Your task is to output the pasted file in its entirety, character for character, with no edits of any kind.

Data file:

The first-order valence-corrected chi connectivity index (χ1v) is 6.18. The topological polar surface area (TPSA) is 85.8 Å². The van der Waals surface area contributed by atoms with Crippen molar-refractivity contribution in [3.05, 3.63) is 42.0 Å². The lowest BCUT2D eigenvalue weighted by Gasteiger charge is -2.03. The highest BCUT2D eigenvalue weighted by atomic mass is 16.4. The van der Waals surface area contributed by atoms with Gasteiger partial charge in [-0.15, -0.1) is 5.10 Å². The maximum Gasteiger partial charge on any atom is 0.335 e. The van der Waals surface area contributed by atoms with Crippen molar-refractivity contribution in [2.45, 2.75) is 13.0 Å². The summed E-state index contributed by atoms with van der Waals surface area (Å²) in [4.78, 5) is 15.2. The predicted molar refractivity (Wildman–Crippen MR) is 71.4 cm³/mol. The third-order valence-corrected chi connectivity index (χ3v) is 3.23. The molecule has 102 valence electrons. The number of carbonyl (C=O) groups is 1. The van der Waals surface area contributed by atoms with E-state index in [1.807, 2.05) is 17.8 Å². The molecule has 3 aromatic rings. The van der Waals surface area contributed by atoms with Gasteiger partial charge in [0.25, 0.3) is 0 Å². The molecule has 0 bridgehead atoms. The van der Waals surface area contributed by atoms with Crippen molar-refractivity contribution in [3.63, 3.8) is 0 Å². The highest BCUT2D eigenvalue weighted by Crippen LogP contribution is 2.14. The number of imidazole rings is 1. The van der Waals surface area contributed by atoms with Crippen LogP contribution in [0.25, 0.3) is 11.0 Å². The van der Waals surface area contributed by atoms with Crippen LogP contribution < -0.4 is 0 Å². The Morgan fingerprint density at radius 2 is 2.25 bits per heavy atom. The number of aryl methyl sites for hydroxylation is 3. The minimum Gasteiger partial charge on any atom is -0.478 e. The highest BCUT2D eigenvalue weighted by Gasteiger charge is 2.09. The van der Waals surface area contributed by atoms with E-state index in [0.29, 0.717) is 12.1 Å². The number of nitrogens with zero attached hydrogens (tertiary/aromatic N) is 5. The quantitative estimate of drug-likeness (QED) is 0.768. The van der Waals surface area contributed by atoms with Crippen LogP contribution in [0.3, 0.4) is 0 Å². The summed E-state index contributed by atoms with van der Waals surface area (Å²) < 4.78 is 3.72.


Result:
The first-order valence-corrected chi connectivity index (χ1v) is 6.18. The topological polar surface area (TPSA) is 85.8 Å². The van der Waals surface area contributed by atoms with Crippen molar-refractivity contribution in [3.05, 3.63) is 42.0 Å². The lowest BCUT2D eigenvalue weighted by Gasteiger charge is -2.03. The highest BCUT2D eigenvalue weighted by atomic mass is 16.4. The van der Waals surface area contributed by atoms with Gasteiger partial charge in [-0.15, -0.1) is 5.10 Å². The maximum Gasteiger partial charge on any atom is 0.335 e. The van der Waals surface area contributed by atoms with Crippen molar-refractivity contribution in [2.45, 2.75) is 13.0 Å². The summed E-state index contributed by atoms with van der Waals surface area (Å²) in [4.78, 5) is 15.2. The predicted molar refractivity (Wildman–Crippen MR) is 71.4 cm³/mol. The third-order valence-corrected chi connectivity index (χ3v) is 3.23. The molecule has 102 valence electrons. The number of carbonyl (C=O) groups is 1. The van der Waals surface area contributed by atoms with E-state index in [1.807, 2.05) is 17.8 Å². The molecule has 3 aromatic rings. The van der Waals surface area contributed by atoms with Gasteiger partial charge in [0.25, 0.3) is 0 Å². The molecule has 0 bridgehead atoms. The van der Waals surface area contributed by atoms with Crippen molar-refractivity contribution in [3.63, 3.8) is 0 Å². The highest BCUT2D eigenvalue weighted by Crippen LogP contribution is 2.14. The number of imidazole rings is 1. The van der Waals surface area contributed by atoms with Crippen LogP contribution in [0.25, 0.3) is 11.0 Å². The van der Waals surface area contributed by atoms with Crippen LogP contribution < -0.4 is 0 Å². The Morgan fingerprint density at radius 2 is 2.25 bits per heavy atom. The number of aryl methyl sites for hydroxylation is 3. The minimum Gasteiger partial charge on any atom is -0.478 e. The highest BCUT2D eigenvalue weighted by Gasteiger charge is 2.09. The van der Waals surface area contributed by atoms with E-state index in [0.29, 0.717) is 12.1 Å². The number of nitrogens with zero attached hydrogens (tertiary/aromatic N) is 5. The quantitative estimate of drug-likeness (QED) is 0.768. The van der Waals surface area contributed by atoms with Crippen LogP contribution in [0.3, 0.4) is 0 Å². The summed E-state index contributed by atoms with van der Waals surface area (Å²) < 4.78 is 3.72.